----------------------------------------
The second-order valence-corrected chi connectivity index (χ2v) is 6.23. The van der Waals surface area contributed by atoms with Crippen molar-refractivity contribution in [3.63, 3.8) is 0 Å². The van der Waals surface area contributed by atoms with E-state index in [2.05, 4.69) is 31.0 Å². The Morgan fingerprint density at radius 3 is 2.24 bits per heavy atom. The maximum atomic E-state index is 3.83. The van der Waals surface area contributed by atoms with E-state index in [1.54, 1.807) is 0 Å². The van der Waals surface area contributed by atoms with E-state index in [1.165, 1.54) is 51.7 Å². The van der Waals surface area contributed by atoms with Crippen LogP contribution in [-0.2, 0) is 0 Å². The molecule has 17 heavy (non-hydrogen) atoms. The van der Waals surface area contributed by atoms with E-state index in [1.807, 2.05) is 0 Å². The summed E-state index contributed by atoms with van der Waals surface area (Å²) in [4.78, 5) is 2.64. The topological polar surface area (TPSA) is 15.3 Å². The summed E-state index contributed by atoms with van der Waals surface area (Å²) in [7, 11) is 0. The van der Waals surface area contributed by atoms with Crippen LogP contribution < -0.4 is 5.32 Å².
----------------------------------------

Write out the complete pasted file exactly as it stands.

The second-order valence-corrected chi connectivity index (χ2v) is 6.23. The van der Waals surface area contributed by atoms with Crippen molar-refractivity contribution in [3.63, 3.8) is 0 Å². The van der Waals surface area contributed by atoms with E-state index in [2.05, 4.69) is 31.0 Å². The Morgan fingerprint density at radius 3 is 2.24 bits per heavy atom. The maximum atomic E-state index is 3.83. The van der Waals surface area contributed by atoms with E-state index in [1.54, 1.807) is 0 Å². The van der Waals surface area contributed by atoms with E-state index in [1.165, 1.54) is 51.7 Å². The van der Waals surface area contributed by atoms with Crippen LogP contribution in [-0.2, 0) is 0 Å². The molecule has 17 heavy (non-hydrogen) atoms. The van der Waals surface area contributed by atoms with E-state index in [1.807, 2.05) is 0 Å². The summed E-state index contributed by atoms with van der Waals surface area (Å²) in [4.78, 5) is 2.64. The topological polar surface area (TPSA) is 15.3 Å². The summed E-state index contributed by atoms with van der Waals surface area (Å²) in [7, 11) is 0. The van der Waals surface area contributed by atoms with Crippen LogP contribution < -0.4 is 5.32 Å².